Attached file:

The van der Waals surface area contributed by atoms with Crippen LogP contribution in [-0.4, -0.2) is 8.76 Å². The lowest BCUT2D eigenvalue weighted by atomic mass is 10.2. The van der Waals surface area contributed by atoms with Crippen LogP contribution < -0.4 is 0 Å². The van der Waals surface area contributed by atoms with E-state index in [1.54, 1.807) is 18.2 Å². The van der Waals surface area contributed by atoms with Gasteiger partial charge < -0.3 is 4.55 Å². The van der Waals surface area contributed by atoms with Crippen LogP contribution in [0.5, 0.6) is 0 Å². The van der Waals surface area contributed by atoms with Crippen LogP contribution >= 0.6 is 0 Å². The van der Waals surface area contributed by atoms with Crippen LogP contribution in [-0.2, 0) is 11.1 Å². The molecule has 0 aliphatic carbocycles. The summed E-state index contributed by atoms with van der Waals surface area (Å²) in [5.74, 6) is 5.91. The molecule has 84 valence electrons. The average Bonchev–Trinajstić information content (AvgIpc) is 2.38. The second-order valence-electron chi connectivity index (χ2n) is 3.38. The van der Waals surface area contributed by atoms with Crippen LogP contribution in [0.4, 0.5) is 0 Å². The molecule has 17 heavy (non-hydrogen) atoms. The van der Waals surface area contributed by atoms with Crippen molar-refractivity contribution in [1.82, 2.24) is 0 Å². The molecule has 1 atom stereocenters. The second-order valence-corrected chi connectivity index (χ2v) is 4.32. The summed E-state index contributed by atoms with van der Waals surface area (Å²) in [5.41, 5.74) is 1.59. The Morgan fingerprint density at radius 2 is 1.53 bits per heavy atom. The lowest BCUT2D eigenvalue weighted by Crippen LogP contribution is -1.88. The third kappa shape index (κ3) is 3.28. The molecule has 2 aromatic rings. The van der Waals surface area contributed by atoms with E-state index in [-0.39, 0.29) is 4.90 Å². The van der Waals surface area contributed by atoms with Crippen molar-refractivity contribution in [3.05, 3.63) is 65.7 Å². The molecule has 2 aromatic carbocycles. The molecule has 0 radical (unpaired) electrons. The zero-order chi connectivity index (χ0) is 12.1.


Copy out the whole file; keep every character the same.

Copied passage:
The van der Waals surface area contributed by atoms with Crippen LogP contribution in [-0.4, -0.2) is 8.76 Å². The lowest BCUT2D eigenvalue weighted by atomic mass is 10.2. The van der Waals surface area contributed by atoms with Crippen LogP contribution < -0.4 is 0 Å². The van der Waals surface area contributed by atoms with E-state index in [1.54, 1.807) is 18.2 Å². The van der Waals surface area contributed by atoms with Gasteiger partial charge < -0.3 is 4.55 Å². The van der Waals surface area contributed by atoms with Crippen LogP contribution in [0.5, 0.6) is 0 Å². The van der Waals surface area contributed by atoms with Crippen LogP contribution >= 0.6 is 0 Å². The van der Waals surface area contributed by atoms with Crippen LogP contribution in [-0.2, 0) is 11.1 Å². The molecule has 0 aliphatic carbocycles. The summed E-state index contributed by atoms with van der Waals surface area (Å²) in [5.74, 6) is 5.91. The molecule has 84 valence electrons. The average Bonchev–Trinajstić information content (AvgIpc) is 2.38. The second-order valence-electron chi connectivity index (χ2n) is 3.38. The van der Waals surface area contributed by atoms with Crippen LogP contribution in [0.4, 0.5) is 0 Å². The molecule has 17 heavy (non-hydrogen) atoms. The van der Waals surface area contributed by atoms with Crippen molar-refractivity contribution in [1.82, 2.24) is 0 Å². The molecule has 1 atom stereocenters. The second-order valence-corrected chi connectivity index (χ2v) is 4.32. The summed E-state index contributed by atoms with van der Waals surface area (Å²) in [5.41, 5.74) is 1.59. The Morgan fingerprint density at radius 2 is 1.53 bits per heavy atom. The lowest BCUT2D eigenvalue weighted by Crippen LogP contribution is -1.88. The third kappa shape index (κ3) is 3.28. The molecule has 2 aromatic rings. The van der Waals surface area contributed by atoms with E-state index in [-0.39, 0.29) is 4.90 Å². The van der Waals surface area contributed by atoms with Crippen molar-refractivity contribution in [3.05, 3.63) is 65.7 Å². The molecule has 2 aromatic carbocycles. The molecule has 0 radical (unpaired) electrons. The zero-order chi connectivity index (χ0) is 12.1.